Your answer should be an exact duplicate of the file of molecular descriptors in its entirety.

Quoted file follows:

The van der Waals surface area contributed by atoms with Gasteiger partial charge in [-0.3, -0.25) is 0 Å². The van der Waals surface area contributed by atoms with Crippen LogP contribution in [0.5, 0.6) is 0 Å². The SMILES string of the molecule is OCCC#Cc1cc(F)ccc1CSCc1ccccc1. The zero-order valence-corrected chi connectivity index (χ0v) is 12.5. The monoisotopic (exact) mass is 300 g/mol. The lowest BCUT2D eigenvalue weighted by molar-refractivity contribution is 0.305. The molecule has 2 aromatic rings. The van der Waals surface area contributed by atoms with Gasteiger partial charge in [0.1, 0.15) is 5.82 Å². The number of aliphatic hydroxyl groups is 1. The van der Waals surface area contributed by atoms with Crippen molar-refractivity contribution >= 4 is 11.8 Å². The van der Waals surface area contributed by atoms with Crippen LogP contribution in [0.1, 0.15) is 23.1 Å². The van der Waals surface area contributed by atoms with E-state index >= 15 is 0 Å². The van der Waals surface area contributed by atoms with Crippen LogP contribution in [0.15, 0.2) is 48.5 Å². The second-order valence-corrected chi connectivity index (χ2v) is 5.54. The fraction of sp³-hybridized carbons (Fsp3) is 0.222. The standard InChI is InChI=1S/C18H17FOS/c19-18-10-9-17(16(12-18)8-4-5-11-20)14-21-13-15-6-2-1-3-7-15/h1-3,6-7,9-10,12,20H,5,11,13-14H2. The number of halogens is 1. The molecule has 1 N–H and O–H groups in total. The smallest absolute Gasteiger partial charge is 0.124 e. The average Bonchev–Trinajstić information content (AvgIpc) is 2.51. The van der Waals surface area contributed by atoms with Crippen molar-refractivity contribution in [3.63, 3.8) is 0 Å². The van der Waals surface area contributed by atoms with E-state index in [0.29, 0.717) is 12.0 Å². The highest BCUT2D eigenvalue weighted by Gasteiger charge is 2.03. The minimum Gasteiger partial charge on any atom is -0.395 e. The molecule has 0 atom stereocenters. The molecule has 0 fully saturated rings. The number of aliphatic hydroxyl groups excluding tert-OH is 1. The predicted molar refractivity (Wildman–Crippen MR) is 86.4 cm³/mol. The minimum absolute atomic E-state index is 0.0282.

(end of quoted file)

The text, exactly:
The van der Waals surface area contributed by atoms with Gasteiger partial charge in [-0.3, -0.25) is 0 Å². The van der Waals surface area contributed by atoms with Crippen LogP contribution in [0.5, 0.6) is 0 Å². The SMILES string of the molecule is OCCC#Cc1cc(F)ccc1CSCc1ccccc1. The zero-order valence-corrected chi connectivity index (χ0v) is 12.5. The monoisotopic (exact) mass is 300 g/mol. The lowest BCUT2D eigenvalue weighted by molar-refractivity contribution is 0.305. The molecule has 2 aromatic rings. The van der Waals surface area contributed by atoms with Gasteiger partial charge in [0.1, 0.15) is 5.82 Å². The number of aliphatic hydroxyl groups is 1. The van der Waals surface area contributed by atoms with Crippen molar-refractivity contribution >= 4 is 11.8 Å². The van der Waals surface area contributed by atoms with Crippen LogP contribution in [0.1, 0.15) is 23.1 Å². The van der Waals surface area contributed by atoms with E-state index >= 15 is 0 Å². The van der Waals surface area contributed by atoms with Crippen LogP contribution in [0.15, 0.2) is 48.5 Å². The second-order valence-corrected chi connectivity index (χ2v) is 5.54. The fraction of sp³-hybridized carbons (Fsp3) is 0.222. The standard InChI is InChI=1S/C18H17FOS/c19-18-10-9-17(16(12-18)8-4-5-11-20)14-21-13-15-6-2-1-3-7-15/h1-3,6-7,9-10,12,20H,5,11,13-14H2. The number of halogens is 1. The molecule has 1 N–H and O–H groups in total. The smallest absolute Gasteiger partial charge is 0.124 e. The average Bonchev–Trinajstić information content (AvgIpc) is 2.51. The van der Waals surface area contributed by atoms with Crippen molar-refractivity contribution in [3.63, 3.8) is 0 Å². The van der Waals surface area contributed by atoms with E-state index in [0.29, 0.717) is 12.0 Å². The highest BCUT2D eigenvalue weighted by Gasteiger charge is 2.03. The minimum Gasteiger partial charge on any atom is -0.395 e. The molecule has 0 atom stereocenters. The molecule has 0 fully saturated rings. The number of aliphatic hydroxyl groups excluding tert-OH is 1. The predicted molar refractivity (Wildman–Crippen MR) is 86.4 cm³/mol. The minimum absolute atomic E-state index is 0.0282.